Full Speed Ahead!
The themes of the December 2002 issue, Full Speed Ahead and Organizational Transformation, were written in such supercharged lets roll prose that I had to decompress for a day after reading it. I still cant quite understand what all the new initiatives in the hot fields like bio- and nanotechnology will lead to besides research dollars, but I dont really have to. I hope that the younger scientists and engineers caught up in this mad chase are having fun, but I wonder.
Two comments about other items in the magazine: First, Denis Fred Simon (Focus On) says that the resurgence of high-tech ... will be Darwinian, meaning it will be survival of the fittest. This misinterpretation of Darwin by Herbert Spencer and the social Darwinists has been around since the late 19th century and has long been challenged by biologists, philosophers, and social scientists. It seems rather odd to see the new dean of Rensselaers Lally School of Management and Technology repeating it in the 21st century!
Second, Mark Jordans letter states unequivocally that Aniceto Garcia Menocal was an officer in the Navy Civil Engineer Corps. Monte Calverts The Mechanical Engineer in America, 1830-1910 indicates that the Engineer Corps of the United States Navy (note that Civil is missing) underwent great changes in the post-Civil War period. In February 1879 a bill was passed which allowed the President of the United States to detail an officer from the Naval Engineer Corps as a professor in any school, ostensibly to promote knowledge of steam engineering and iron ship building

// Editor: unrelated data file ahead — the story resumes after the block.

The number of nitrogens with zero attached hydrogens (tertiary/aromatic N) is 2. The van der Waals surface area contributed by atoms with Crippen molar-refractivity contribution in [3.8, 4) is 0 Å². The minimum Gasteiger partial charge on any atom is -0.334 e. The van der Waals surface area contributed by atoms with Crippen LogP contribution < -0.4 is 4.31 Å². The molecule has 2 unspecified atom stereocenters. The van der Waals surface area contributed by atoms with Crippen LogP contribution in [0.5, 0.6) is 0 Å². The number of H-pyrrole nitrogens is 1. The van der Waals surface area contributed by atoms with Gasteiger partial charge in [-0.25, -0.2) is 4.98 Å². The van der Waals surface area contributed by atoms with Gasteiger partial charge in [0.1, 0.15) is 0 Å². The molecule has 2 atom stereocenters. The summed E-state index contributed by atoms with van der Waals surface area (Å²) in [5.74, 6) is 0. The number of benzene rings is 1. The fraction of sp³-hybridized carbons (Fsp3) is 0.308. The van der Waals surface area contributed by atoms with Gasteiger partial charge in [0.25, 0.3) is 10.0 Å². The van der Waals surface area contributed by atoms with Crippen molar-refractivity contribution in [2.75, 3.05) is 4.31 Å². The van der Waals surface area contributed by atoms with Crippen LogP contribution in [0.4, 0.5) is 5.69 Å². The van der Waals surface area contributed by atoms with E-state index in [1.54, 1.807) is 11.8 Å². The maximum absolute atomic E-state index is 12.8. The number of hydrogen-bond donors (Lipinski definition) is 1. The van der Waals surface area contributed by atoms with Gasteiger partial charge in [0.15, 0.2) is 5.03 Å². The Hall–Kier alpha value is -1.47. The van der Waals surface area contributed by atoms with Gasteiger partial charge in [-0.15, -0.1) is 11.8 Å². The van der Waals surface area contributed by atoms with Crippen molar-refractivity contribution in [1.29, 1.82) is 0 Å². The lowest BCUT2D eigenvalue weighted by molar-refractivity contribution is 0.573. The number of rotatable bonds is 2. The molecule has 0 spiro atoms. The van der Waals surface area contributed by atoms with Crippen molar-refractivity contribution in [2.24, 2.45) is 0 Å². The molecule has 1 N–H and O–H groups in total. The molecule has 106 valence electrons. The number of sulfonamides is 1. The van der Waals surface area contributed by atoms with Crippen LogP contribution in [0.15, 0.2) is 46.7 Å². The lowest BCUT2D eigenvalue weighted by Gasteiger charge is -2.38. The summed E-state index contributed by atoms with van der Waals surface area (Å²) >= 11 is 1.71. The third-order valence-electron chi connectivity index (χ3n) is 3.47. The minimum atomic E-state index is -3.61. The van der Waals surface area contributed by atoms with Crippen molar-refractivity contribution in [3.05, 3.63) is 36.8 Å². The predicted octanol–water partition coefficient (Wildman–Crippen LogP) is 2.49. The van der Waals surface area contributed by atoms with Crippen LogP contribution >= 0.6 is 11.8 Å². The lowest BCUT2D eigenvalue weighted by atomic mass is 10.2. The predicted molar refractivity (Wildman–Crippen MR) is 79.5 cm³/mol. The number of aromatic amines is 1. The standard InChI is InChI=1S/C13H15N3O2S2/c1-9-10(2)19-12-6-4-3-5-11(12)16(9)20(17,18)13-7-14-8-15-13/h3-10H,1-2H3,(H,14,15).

, but also partly [as] a way to employ naval engineers. Perhaps Menocal was detailed to investigate routes for the proposed canal by the Navy, but this could have been either as a Navy officer or as a civilian. I suppose it depends who was paying his salary and wonder if Jordan has checked the Navys records on this.
Investing in the Future
We hosted more than 3,200 individual students and their families during their college visits this past year and the enthusiasm for the Institutes building plans, curricular and research enhancements, etc., is visible during their time with us. You really have to live with the steady drumbeat of pilings being hammered in and the huge crane that is visible all across campus to understand the difference in feel that this campus has from others. We are moving forward with ambitious plans to make The Rensselaer Plan real. Despite uncertainties in the economy, families see us investing in ourand their childrensfuture.
Our recruitment cycle ended with the highest quality applicant pool ever seen. (And before one of our very quantitative alumni writes back, these are the applicant statistics, not the enrolling class, so there wont be a comparison in their memory banks.) Looking back into the early 70s statistics that we maintain, the quality of this applicant poolaverage SAT of 1324 and 75 percent in the top 10 percent of their high school classesexceeds all past applying student pools quite markedly. Women represent a larger percentage of the pool than in the past as do minority students. And, our Rensselaer Medalists number almost 1,000991 to be exactagain, the greatest number of Medalists to apply ever. So, the good news permeates the campusand, we hope, will lead to a robust first-year class.
Its great to know that this publication is an information source for our alumni and friends, but you should also know that it is a very important recruiting tool for prospective students and their parents. Stories that showcase studentslike race-car driver Erin Crocker 03help people see the lives they might lead if they come here. And, whats even betterwe deliver on that dream!
Wed love to hear from you! To provide space for as many letters as possible, we often must edit them for length. Please address correspondence to: Rensselaer Magazine, Office of Communications, Rensselaer Polytechnic Institute, Troy, NY 12180, or e-mail to firstname.lastname@example.org, or call (518) 276-6531.
|Rensselaer Magazine: March 2003|
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